tisdag 25 april 2017

In praise of Aspergers

We should take a moment now and again to acknowledge the fact that civilisation as we know it would never have arisen if it were not for the people, mostly males, with Asperger's Syndrome.

Both Newton and Einstein have been retrospectively diagnosed with the condition. Most of our technology could not have been brought to a workable condition without individuals having Asperger's Syndrome. Think about this next time you travel in a train, confident that you will arrive safely: what "normal" person would have the patience, persistence and attention to detail to design the railway signalling system on which your life depends?

Without the men with Asperger's Syndrome who developed the technology you are using to read this, we would probably not even have developed to the point of writing things down by making marks in wet clay.

A disgraceful prison sentence

A twenty-year old man, Adam Mudd, has been sentenced to two years in prison for creating, when he was 16, a program, which carried out more than 1.7m attacks on websites including Minecraft, Xbox Live and Microsoft and TeamSpeak, a chat tool for gamers. He earned the equivalent of more than £386,000 in US dollars and bitcoins from selling the program to cyber criminals.

Mudd was said to be a high-functioning Asperger case. Clearly he was not entirely responsible for his actions. The suspended sentence requested by the defence would have been reasonable in the circumstances. It was refused.

The approach seems entirely wrong. Those who have been affected should be suing the suppliers of the software and computer services, since they are responsible for creating the situation in the first place by releasing insecure software.

People who are able to crack computer security systems should be employed to make sure the systems offered to the public, commerce and government are as secure as possible; an Asperger's diagnosis is probably an essential qualification for the job. They should not be locked away in prison.

torsdag 6 april 2017

Brtain's poor productivity - again

"Britain’s poor productivity performance before, during and after the financial crisis of a decade ago has left a gap of 16% with the other six members of the G7 group of industrial nations. International comparisons published by the Office for National Statistics show that output per hour worked continued to lag well behind the US, Germany and France in 2015 – the last year for which data is available"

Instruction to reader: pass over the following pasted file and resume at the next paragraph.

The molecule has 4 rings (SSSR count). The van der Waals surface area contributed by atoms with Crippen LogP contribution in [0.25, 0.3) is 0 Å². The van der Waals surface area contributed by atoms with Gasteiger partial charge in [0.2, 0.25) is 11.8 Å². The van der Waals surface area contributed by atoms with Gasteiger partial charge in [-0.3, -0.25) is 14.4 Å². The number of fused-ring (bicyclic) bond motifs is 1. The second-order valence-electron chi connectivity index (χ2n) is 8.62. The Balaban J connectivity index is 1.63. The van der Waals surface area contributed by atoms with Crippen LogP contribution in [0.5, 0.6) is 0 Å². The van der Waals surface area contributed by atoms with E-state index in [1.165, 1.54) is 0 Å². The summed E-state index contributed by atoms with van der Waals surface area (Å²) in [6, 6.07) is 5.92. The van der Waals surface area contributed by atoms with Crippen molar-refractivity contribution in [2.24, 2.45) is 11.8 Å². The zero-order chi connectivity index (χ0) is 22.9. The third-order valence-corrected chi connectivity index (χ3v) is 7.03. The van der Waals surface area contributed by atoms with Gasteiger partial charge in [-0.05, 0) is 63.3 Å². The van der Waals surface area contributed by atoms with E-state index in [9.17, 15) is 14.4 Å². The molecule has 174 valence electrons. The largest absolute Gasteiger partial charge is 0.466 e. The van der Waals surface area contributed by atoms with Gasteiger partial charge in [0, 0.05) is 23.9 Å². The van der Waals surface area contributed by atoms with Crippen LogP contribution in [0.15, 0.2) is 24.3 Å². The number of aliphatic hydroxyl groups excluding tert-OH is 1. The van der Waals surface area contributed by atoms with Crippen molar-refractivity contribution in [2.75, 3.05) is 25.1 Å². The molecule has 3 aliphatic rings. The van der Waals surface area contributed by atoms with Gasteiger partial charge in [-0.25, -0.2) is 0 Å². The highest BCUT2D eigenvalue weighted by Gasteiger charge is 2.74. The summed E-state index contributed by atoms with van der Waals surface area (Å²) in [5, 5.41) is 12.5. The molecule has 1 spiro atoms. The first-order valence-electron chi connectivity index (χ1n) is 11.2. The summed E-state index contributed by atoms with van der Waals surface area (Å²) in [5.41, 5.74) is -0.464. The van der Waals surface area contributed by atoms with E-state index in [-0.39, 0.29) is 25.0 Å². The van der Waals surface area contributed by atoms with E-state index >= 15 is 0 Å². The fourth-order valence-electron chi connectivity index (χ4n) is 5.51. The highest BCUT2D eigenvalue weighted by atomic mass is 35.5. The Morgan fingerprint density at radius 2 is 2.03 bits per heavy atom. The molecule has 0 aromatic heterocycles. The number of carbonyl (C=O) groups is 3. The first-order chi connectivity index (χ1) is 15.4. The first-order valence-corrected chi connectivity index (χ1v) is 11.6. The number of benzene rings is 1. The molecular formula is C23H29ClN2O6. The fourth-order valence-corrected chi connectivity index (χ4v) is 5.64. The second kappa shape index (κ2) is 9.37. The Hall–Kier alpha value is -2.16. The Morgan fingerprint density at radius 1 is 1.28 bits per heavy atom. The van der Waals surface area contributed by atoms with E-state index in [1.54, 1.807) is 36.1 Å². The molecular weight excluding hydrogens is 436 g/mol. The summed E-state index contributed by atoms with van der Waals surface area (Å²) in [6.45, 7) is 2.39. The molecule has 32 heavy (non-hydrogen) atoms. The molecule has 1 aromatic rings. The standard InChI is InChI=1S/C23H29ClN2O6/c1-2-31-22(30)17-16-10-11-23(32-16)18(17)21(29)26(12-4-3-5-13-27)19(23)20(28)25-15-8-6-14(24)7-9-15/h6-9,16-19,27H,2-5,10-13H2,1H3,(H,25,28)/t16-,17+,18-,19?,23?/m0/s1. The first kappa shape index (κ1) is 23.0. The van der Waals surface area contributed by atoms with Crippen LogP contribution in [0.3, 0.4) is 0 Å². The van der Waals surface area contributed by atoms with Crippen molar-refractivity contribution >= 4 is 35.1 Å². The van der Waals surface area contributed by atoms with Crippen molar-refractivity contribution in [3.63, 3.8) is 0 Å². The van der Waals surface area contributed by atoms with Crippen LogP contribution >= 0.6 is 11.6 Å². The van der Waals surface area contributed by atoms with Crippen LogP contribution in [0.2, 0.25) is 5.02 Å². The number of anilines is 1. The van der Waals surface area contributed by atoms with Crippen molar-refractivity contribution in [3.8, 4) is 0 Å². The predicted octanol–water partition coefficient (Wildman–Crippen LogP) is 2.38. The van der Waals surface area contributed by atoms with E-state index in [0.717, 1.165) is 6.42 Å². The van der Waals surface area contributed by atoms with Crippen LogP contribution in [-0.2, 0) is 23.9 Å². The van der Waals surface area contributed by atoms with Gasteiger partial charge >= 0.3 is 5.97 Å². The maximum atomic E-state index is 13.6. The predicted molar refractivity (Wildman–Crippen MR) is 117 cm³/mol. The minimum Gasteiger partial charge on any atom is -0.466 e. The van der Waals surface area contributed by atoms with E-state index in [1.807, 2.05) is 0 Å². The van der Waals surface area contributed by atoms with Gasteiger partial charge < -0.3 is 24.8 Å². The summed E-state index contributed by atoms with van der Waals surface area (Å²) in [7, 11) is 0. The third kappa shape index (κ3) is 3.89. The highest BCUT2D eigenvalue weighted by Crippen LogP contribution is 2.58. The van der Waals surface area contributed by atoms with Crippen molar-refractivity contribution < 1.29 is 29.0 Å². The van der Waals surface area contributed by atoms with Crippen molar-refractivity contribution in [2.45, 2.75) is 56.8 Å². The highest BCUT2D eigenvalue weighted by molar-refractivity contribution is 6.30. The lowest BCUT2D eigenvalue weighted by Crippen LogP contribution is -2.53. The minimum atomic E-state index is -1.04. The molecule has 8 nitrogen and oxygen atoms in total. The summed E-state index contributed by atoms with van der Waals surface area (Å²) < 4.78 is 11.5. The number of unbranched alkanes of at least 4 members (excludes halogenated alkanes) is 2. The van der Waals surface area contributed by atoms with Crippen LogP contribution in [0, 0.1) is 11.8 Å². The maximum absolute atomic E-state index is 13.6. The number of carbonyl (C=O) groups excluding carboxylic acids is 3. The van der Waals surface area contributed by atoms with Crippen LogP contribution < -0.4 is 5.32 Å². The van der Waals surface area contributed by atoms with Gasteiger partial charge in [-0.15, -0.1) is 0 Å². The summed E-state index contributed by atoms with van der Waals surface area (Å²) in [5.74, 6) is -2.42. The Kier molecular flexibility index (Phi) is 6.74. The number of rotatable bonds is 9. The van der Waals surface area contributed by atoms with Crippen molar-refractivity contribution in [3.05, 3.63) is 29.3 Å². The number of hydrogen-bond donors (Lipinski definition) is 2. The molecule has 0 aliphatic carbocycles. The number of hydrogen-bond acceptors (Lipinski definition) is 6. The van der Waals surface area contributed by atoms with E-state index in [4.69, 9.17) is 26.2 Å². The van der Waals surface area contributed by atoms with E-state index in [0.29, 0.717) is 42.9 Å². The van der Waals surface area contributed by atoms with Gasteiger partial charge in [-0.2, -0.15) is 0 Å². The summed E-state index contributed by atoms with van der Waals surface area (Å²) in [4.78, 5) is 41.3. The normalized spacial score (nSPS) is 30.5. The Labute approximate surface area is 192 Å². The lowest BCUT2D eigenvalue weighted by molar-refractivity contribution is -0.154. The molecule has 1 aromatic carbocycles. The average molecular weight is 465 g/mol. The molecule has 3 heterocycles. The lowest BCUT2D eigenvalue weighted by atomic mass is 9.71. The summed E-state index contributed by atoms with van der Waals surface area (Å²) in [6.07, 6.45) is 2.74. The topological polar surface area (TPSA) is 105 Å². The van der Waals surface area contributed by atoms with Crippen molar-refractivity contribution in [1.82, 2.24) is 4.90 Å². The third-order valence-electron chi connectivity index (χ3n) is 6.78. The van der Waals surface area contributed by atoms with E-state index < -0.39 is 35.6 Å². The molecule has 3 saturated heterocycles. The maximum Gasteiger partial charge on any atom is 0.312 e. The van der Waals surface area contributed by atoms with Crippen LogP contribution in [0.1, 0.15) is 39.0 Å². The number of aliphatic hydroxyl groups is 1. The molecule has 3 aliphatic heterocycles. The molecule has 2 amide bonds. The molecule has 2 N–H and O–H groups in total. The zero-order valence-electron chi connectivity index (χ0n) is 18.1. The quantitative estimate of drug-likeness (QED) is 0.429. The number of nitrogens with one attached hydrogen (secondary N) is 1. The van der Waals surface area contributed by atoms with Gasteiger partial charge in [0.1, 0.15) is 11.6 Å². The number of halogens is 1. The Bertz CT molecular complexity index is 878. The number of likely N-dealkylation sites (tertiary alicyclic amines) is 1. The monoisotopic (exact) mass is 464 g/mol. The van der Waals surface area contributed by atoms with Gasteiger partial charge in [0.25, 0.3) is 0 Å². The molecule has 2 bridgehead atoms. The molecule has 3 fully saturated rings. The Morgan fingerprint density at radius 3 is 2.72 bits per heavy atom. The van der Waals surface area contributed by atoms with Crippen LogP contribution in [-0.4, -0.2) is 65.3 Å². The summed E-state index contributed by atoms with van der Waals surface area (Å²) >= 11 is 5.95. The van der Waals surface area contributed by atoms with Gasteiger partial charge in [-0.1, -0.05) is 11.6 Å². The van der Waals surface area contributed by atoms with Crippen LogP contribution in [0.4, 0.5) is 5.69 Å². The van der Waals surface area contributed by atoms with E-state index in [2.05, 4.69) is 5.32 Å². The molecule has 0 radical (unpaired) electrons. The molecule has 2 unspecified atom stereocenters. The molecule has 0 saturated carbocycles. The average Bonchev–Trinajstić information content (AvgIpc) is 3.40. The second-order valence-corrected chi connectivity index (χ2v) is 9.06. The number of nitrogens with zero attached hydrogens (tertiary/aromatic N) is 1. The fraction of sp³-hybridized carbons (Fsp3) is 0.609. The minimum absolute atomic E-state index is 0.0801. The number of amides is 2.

Article in Guardian.

Oh dear. The entire concept of "productivity" is dubious. If it applicable anywhere, then it is within manufacturing industry where sub-optimal productivity can be due to factors such as wastage, defective work which has to be rectified, poor design, poor organisation of the workflow, time kept waiting for components or raw materials to arrive, or obsolescent equipment. These are management issues, and there is certainly still tendency in British industry for the managers not to talk to the lower orders - the people who are working in the front line; handing down orders from on high, they stay in their offices and fail to grasp the nature of the tasks they are managing.

There are many occupations, however, where there is little or no scope for increases in productivity. Assuming that their work timetable does not result in a waste of staff time, how could a bus driver or a train driver or a nurse or a surgeon become more productive?

Statistics can aggregate that which should not be aggregated, to the point that they may be meaningless. There may be, and probably is, a problem with UK productivity, but raw figures like these are best taken with a pinch of salt.

We should also not forget that an item at the factory gate in the UK is worth less than the same item at the factory gate in Germany, simply because the German factory has around 400 million potential customers to whom it can be delivered in a door-to-door run, whereas in the UK, there are 60 million customers, but the other 400 million are on the other side of a strip of water which has to be crossed.

In praise of Aspergers

We should take a moment now and again to acknowledge the fact that civilisation as we know it would never have arisen if it were not for the...